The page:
The regulations inform motor carriers engaged in the interstate transportation of household goods (movers) what standards they must follow when offering services to you. You, an individual shipper, are not directly subject to the regulations. However, your mover may be required by the regulations to force you to pay on time. The regulations only apply to your mover when the mover transports your household goods by motor vehicle in interstate commerce – that is, when you are moving from one State to another. The regulations do not apply when your interstate move takes place within a single commercial zone. A commercial zone is roughly equivalent to the local metropolitan area of a city or town. For example, a move between Brooklyn, New York, and Hackensack, New Jersey, would be considered to be within the New York City commercial zoneand would not be subject to these regulations. Commercial zones are defined in 49 CFR Part 372.
What definitions are used in this booklet?
Accessorial (Additional) Services – These are services such as packing, appliance servicing, unpacking, or piano stair carries that you request to be performed (or that are necessary because of landlord requirements or other special circumstances). Charges for these services may be in addition to the line-haul charges.
Advanced Charges – These are charges for services performed by someone other than the mover. A professional, craftsman, or other third party may perform these services at your request. The mover pays for these services and adds the charges to your bill of lading charges.
Advertisement – This is any communication to the public in connection with an offer or sale of any interstate household goods transportation service. This will include written or electronic database listings of your mover’s name, address, and telephone number in an on-line database. This excludes listings of your mover’s name, address, and telephone number in a telephone directory or similar publication. However, the Yellow Pages advertising is included within the definition.
Agent – A local moving company authorized to act on behalf of a larger, national company.
Appliance Service by Third Party – The preparation of major electrical appliances to make them safe for shipment. Charges for these services may be in addition to the line-haul charges.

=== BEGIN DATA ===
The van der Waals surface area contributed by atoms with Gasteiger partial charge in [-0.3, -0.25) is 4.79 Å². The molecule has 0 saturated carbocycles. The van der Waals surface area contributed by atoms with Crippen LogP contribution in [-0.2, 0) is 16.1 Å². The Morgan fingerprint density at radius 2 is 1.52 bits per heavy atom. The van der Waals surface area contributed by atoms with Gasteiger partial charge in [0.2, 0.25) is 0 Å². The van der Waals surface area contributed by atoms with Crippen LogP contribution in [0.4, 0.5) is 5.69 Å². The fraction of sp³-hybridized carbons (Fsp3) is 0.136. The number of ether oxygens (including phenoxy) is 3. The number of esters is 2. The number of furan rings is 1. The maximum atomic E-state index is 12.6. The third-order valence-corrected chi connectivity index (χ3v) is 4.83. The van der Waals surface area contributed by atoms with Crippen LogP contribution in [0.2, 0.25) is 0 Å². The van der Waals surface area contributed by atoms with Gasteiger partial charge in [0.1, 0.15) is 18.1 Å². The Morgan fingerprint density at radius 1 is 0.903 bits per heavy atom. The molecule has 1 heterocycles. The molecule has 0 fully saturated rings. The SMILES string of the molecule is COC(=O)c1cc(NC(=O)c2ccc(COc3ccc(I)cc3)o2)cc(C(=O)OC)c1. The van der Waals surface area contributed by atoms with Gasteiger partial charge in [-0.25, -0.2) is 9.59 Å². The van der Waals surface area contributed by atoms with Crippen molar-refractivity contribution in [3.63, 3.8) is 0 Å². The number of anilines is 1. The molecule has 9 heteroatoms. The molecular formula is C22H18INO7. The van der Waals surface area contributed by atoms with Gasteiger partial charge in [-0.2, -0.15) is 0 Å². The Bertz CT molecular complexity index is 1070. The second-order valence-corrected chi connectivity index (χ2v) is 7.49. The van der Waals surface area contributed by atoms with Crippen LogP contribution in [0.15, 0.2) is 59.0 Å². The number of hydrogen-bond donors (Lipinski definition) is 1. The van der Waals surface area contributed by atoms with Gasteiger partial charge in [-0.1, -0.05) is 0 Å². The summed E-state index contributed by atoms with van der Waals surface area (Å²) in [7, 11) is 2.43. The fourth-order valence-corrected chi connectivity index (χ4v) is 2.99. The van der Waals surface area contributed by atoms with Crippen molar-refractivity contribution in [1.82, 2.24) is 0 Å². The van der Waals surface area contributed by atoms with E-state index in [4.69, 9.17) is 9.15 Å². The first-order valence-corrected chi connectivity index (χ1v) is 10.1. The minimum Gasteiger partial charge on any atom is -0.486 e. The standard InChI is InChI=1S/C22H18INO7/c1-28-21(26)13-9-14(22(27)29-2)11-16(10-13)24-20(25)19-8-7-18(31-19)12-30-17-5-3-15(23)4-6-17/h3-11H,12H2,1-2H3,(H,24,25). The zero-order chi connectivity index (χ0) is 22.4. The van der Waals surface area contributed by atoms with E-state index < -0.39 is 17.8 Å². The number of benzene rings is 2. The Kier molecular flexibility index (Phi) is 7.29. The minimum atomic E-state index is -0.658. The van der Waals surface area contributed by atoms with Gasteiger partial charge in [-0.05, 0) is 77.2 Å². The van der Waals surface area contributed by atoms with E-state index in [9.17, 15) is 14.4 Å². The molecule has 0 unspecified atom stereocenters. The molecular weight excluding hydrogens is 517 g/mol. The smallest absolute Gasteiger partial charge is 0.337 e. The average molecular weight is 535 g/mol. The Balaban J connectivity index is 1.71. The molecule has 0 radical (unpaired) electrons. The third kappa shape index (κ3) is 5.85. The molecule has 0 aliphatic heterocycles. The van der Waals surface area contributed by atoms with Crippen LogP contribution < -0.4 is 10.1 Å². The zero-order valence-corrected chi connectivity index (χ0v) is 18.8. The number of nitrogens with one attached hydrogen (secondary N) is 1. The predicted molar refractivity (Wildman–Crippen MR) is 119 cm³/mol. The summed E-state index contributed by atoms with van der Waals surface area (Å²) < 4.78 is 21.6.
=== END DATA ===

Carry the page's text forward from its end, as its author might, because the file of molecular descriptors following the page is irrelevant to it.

Bill of Lading – The receipt for your goods and the contract for their transportation.
Carrier – The mover transporting your household goods.
Cash on Delivery (COD) – This means payment is required at the time of delivery at the destination residence (or warehouse).
Certified Scale – Any scale designed for weighing motor vehicles, including trailers or semitrailers not attached to a tractor, and certified by an authorized scale inspection and licensing authority. A certified scale may also be a platform or warehouse type scale that is properly inspected and certified.
Estimate, Binding – This is a written agreement made in advance with your mover. It guarantees the total cost of the move based upon the quantities and services shown on the estimate.
Estimate, Non-Binding – This is what your mover believes the cost will be, based upon the estimated weight of the shipment and the accessorial services requested. A non-binding estimate is not binding on the mover. The final charges will be based upon the actual weight of your shipment, the services provided, and the tariff provisions in effect.
Expedited Service – This is an agreement with the mover to perform transportation by a set date in exchange for charges based upon a higher minimum weight.
Flight Charge – A charge for carrying items up or down flights of stairs. Charges for these services may be in addition to the line-haul charges.